Tapping into Resources for Support

Awareness also affords you the ability to appreciate what you do like. With awareness you can realize the positive things in life that bring you peace and joy.  You can track foods, people, activities, etc. that make you feel good, healthy, strong and supported.  

These things that make you feel good are your resources. Awareness makes you cognizant of these resources so you can tap into them when you need them.  

Awareness Through Touch Practice

Think about all of the things you touch, turn, feel and grab every single day. A fantastic way to cultivate greater awareness and reconnect with your body is to experience touch with your hands.  The practice is simple:

  1. Grab any smallish object that you like the look/feel of, a mug, pen, potato… anything!
  2. Sit comfortably with your back supported and a pillow in your lap. 
  3. Spend several minutes feeling the object, noticing the shape, the texture, what it is, and what it feels like. The key is to move slowly and spend several minutes with the object.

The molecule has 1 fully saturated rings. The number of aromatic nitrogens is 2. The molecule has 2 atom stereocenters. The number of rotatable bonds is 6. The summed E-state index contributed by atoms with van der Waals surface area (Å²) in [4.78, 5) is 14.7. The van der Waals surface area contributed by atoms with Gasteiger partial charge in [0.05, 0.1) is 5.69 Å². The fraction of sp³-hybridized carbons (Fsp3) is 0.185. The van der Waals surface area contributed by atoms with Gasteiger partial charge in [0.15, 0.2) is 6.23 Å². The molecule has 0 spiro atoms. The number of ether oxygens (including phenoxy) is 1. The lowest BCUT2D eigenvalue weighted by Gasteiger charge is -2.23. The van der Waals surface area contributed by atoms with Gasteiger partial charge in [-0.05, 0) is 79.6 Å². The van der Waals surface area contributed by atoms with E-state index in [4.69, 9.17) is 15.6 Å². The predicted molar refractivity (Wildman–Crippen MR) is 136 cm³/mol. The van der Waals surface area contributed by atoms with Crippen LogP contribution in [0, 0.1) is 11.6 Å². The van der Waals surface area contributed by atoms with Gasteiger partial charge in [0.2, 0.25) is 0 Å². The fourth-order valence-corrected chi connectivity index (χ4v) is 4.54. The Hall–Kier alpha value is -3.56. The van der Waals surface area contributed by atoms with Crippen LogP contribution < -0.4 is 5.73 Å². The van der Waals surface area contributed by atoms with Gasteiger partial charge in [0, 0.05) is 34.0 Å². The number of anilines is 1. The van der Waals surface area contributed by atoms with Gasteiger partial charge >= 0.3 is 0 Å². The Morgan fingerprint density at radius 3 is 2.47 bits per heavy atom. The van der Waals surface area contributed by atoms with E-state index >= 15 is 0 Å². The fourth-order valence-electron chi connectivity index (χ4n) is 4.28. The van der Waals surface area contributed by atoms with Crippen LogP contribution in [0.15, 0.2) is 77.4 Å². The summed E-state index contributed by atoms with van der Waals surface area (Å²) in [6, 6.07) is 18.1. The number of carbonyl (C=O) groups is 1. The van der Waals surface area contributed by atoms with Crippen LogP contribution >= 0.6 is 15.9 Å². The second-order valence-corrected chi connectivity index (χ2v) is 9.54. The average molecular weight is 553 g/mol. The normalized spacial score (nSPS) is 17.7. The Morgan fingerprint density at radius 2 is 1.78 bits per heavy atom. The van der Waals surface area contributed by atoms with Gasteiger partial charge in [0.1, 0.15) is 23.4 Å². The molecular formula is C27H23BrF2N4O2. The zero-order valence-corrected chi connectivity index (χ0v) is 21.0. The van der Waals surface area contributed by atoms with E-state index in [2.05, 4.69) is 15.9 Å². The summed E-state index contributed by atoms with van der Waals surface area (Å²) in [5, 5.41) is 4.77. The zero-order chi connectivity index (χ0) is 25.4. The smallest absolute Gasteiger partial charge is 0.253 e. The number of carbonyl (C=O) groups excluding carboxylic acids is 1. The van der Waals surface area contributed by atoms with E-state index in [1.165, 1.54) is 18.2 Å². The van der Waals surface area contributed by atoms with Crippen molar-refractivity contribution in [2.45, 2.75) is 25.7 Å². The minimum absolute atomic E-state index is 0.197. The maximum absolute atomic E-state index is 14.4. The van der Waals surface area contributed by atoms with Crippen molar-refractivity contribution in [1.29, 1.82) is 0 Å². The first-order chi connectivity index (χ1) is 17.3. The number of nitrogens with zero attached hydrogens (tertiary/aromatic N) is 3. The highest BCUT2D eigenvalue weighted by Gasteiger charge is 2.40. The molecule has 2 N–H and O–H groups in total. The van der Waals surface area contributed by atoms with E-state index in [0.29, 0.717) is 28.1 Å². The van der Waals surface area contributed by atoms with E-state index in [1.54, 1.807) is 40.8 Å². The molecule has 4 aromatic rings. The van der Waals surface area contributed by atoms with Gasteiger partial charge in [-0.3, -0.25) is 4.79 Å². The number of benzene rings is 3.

4. Take time and notice how touching this object that you like makes you feel.

Taking on Challenges With Awareness

Awareness also helps you discern if something challenging or uncomfortable was worth it. You know that feeling of not wanting to go out and exercise, then afterward, when you get that natural energizing endorphin high, you are so glad you did?

Building your awareness will help put you back in touch with your ‘gut instincts’. Those feelings and instincts that help guide you toward making healthy choices, even if your pleasure centers don’t ‘feel like it’ in the moment.  

The gut is like a little compass inside each of us that will point us toward choices that help us feel good, healthy and strong. Your gut is often the little voice that tells you you’ll feel better after the run or warns that you’ll feel pretty crappy if you devour an entire pint of cookie dough ice cream. Your gut can help inform you whether or not you’re on the right track.